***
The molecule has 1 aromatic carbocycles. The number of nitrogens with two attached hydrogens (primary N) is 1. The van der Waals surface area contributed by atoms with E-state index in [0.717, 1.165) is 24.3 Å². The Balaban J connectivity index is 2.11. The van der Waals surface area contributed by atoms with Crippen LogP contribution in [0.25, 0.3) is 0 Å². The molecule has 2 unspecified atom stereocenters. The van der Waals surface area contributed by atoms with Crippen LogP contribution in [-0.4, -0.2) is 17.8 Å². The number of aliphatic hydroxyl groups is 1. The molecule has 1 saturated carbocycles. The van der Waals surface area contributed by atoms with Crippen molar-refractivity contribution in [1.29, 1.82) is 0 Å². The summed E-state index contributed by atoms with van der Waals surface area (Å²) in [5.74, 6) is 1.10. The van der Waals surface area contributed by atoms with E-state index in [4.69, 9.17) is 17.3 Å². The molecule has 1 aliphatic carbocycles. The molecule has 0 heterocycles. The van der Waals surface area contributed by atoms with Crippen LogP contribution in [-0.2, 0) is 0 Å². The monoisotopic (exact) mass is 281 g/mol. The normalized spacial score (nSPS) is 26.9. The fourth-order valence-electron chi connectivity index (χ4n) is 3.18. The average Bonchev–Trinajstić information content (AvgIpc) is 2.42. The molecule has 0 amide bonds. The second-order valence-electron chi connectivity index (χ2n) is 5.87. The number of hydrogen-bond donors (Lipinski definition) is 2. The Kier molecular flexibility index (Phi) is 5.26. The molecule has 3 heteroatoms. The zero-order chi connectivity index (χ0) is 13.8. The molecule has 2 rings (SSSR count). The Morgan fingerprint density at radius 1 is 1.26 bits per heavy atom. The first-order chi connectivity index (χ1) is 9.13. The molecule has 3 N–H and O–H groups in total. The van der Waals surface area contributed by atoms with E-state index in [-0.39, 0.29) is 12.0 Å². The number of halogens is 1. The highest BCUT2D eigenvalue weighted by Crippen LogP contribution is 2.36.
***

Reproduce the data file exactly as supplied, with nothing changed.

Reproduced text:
The molecule has 1 aromatic carbocycles. The number of nitrogens with two attached hydrogens (primary N) is 1. The van der Waals surface area contributed by atoms with E-state index in [0.717, 1.165) is 24.3 Å². The Balaban J connectivity index is 2.11. The van der Waals surface area contributed by atoms with Crippen LogP contribution in [0.25, 0.3) is 0 Å². The molecule has 2 unspecified atom stereocenters. The van der Waals surface area contributed by atoms with Crippen LogP contribution in [-0.4, -0.2) is 17.8 Å². The number of aliphatic hydroxyl groups is 1. The molecule has 1 saturated carbocycles. The van der Waals surface area contributed by atoms with Crippen molar-refractivity contribution in [1.29, 1.82) is 0 Å². The summed E-state index contributed by atoms with van der Waals surface area (Å²) in [5.74, 6) is 1.10. The van der Waals surface area contributed by atoms with E-state index in [4.69, 9.17) is 17.3 Å². The molecule has 1 aliphatic carbocycles. The molecule has 0 heterocycles. The van der Waals surface area contributed by atoms with Crippen LogP contribution in [-0.2, 0) is 0 Å². The monoisotopic (exact) mass is 281 g/mol. The normalized spacial score (nSPS) is 26.9. The fourth-order valence-electron chi connectivity index (χ4n) is 3.18. The average Bonchev–Trinajstić information content (AvgIpc) is 2.42. The molecule has 0 amide bonds. The second-order valence-electron chi connectivity index (χ2n) is 5.87. The number of hydrogen-bond donors (Lipinski definition) is 2. The Kier molecular flexibility index (Phi) is 5.26. The molecule has 3 heteroatoms. The zero-order chi connectivity index (χ0) is 13.8. The molecule has 2 rings (SSSR count). The Morgan fingerprint density at radius 1 is 1.26 bits per heavy atom. The first-order chi connectivity index (χ1) is 9.13. The molecule has 3 N–H and O–H groups in total. The van der Waals surface area contributed by atoms with E-state index in [-0.39, 0.29) is 12.0 Å². The number of halogens is 1. The highest BCUT2D eigenvalue weighted by Crippen LogP contribution is 2.36.